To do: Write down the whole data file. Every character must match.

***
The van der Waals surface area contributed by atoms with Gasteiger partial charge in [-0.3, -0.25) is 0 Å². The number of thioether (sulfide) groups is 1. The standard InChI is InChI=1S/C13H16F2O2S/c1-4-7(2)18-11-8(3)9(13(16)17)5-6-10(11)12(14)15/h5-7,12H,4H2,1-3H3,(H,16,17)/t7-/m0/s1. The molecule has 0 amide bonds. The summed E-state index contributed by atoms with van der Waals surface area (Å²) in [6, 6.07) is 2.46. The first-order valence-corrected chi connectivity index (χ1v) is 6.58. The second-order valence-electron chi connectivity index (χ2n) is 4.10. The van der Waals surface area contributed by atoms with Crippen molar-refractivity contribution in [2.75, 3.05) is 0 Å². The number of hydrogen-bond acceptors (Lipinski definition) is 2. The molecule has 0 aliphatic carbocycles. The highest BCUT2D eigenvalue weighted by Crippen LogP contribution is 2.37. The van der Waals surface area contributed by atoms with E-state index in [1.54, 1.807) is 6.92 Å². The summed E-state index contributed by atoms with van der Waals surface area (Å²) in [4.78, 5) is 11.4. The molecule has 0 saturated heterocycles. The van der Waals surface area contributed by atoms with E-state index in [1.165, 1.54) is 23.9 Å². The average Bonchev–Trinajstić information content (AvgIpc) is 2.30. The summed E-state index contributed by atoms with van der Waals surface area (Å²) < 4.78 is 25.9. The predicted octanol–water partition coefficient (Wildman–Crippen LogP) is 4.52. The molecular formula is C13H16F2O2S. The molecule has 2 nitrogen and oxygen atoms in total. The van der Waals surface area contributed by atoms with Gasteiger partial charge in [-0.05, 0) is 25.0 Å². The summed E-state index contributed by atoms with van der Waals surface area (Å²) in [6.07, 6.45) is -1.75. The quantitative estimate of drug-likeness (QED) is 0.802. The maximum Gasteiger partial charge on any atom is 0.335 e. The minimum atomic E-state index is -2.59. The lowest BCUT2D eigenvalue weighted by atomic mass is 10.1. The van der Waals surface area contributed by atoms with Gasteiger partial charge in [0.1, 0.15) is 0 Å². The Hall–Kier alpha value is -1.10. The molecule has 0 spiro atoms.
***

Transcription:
The van der Waals surface area contributed by atoms with Gasteiger partial charge in [-0.3, -0.25) is 0 Å². The number of thioether (sulfide) groups is 1. The standard InChI is InChI=1S/C13H16F2O2S/c1-4-7(2)18-11-8(3)9(13(16)17)5-6-10(11)12(14)15/h5-7,12H,4H2,1-3H3,(H,16,17)/t7-/m0/s1. The molecule has 0 amide bonds. The summed E-state index contributed by atoms with van der Waals surface area (Å²) in [6, 6.07) is 2.46. The first-order valence-corrected chi connectivity index (χ1v) is 6.58. The second-order valence-electron chi connectivity index (χ2n) is 4.10. The van der Waals surface area contributed by atoms with Crippen molar-refractivity contribution in [2.75, 3.05) is 0 Å². The number of hydrogen-bond acceptors (Lipinski definition) is 2. The molecule has 0 aliphatic carbocycles. The highest BCUT2D eigenvalue weighted by Crippen LogP contribution is 2.37. The van der Waals surface area contributed by atoms with E-state index in [1.54, 1.807) is 6.92 Å². The summed E-state index contributed by atoms with van der Waals surface area (Å²) in [4.78, 5) is 11.4. The molecule has 0 saturated heterocycles. The van der Waals surface area contributed by atoms with E-state index in [1.165, 1.54) is 23.9 Å². The average Bonchev–Trinajstić information content (AvgIpc) is 2.30. The summed E-state index contributed by atoms with van der Waals surface area (Å²) < 4.78 is 25.9. The predicted octanol–water partition coefficient (Wildman–Crippen LogP) is 4.52. The molecular formula is C13H16F2O2S. The molecule has 2 nitrogen and oxygen atoms in total. The van der Waals surface area contributed by atoms with Gasteiger partial charge in [-0.05, 0) is 25.0 Å². The summed E-state index contributed by atoms with van der Waals surface area (Å²) in [6.07, 6.45) is -1.75. The quantitative estimate of drug-likeness (QED) is 0.802. The maximum Gasteiger partial charge on any atom is 0.335 e. The minimum atomic E-state index is -2.59. The lowest BCUT2D eigenvalue weighted by atomic mass is 10.1. The van der Waals surface area contributed by atoms with Gasteiger partial charge in [0.1, 0.15) is 0 Å². The Hall–Kier alpha value is -1.10. The molecule has 0 spiro atoms.